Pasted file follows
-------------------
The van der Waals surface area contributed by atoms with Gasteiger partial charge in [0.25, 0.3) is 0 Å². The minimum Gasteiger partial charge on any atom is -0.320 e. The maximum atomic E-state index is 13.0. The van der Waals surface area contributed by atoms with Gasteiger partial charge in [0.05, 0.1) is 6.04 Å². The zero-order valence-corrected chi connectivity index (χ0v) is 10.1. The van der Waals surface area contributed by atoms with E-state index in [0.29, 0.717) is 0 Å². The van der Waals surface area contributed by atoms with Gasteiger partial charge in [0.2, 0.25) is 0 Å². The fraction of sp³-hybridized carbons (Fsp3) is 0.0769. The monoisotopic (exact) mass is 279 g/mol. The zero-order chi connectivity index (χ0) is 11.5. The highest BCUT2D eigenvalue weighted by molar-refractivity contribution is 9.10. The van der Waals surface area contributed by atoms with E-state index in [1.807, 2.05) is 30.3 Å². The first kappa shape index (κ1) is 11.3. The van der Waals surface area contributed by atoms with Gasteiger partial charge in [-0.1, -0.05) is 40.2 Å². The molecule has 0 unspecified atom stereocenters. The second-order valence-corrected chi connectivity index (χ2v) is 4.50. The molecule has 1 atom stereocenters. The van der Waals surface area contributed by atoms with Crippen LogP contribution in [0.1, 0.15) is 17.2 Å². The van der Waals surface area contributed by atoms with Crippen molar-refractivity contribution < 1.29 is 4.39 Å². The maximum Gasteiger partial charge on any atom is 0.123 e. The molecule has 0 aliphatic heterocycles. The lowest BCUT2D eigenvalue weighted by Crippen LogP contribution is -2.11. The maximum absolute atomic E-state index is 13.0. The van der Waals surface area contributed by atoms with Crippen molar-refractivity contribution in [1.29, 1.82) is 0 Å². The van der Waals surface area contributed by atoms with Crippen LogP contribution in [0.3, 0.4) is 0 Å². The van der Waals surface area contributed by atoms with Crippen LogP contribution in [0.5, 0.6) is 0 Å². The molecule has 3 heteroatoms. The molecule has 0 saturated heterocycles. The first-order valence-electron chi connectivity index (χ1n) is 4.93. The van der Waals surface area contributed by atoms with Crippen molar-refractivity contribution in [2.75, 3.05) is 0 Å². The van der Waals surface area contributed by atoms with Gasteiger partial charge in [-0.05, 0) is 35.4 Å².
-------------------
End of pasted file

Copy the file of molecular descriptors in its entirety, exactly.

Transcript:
The van der Waals surface area contributed by atoms with Gasteiger partial charge in [0.25, 0.3) is 0 Å². The minimum Gasteiger partial charge on any atom is -0.320 e. The maximum atomic E-state index is 13.0. The van der Waals surface area contributed by atoms with Gasteiger partial charge in [0.05, 0.1) is 6.04 Å². The zero-order valence-corrected chi connectivity index (χ0v) is 10.1. The van der Waals surface area contributed by atoms with E-state index in [0.29, 0.717) is 0 Å². The van der Waals surface area contributed by atoms with Gasteiger partial charge in [0.2, 0.25) is 0 Å². The fraction of sp³-hybridized carbons (Fsp3) is 0.0769. The monoisotopic (exact) mass is 279 g/mol. The zero-order chi connectivity index (χ0) is 11.5. The highest BCUT2D eigenvalue weighted by molar-refractivity contribution is 9.10. The van der Waals surface area contributed by atoms with E-state index in [1.807, 2.05) is 30.3 Å². The first kappa shape index (κ1) is 11.3. The van der Waals surface area contributed by atoms with Gasteiger partial charge in [-0.1, -0.05) is 40.2 Å². The molecule has 0 unspecified atom stereocenters. The second-order valence-corrected chi connectivity index (χ2v) is 4.50. The molecule has 1 atom stereocenters. The van der Waals surface area contributed by atoms with Crippen LogP contribution in [0.1, 0.15) is 17.2 Å². The van der Waals surface area contributed by atoms with Crippen molar-refractivity contribution < 1.29 is 4.39 Å². The maximum Gasteiger partial charge on any atom is 0.123 e. The molecule has 0 aliphatic heterocycles. The lowest BCUT2D eigenvalue weighted by Crippen LogP contribution is -2.11. The maximum absolute atomic E-state index is 13.0. The van der Waals surface area contributed by atoms with Crippen molar-refractivity contribution in [1.29, 1.82) is 0 Å². The van der Waals surface area contributed by atoms with Crippen LogP contribution in [0.3, 0.4) is 0 Å². The van der Waals surface area contributed by atoms with Crippen LogP contribution in [0.5, 0.6) is 0 Å². The molecule has 3 heteroatoms. The molecule has 0 saturated heterocycles. The first-order valence-electron chi connectivity index (χ1n) is 4.93. The van der Waals surface area contributed by atoms with Crippen molar-refractivity contribution in [2.75, 3.05) is 0 Å². The van der Waals surface area contributed by atoms with Gasteiger partial charge in [-0.05, 0) is 35.4 Å².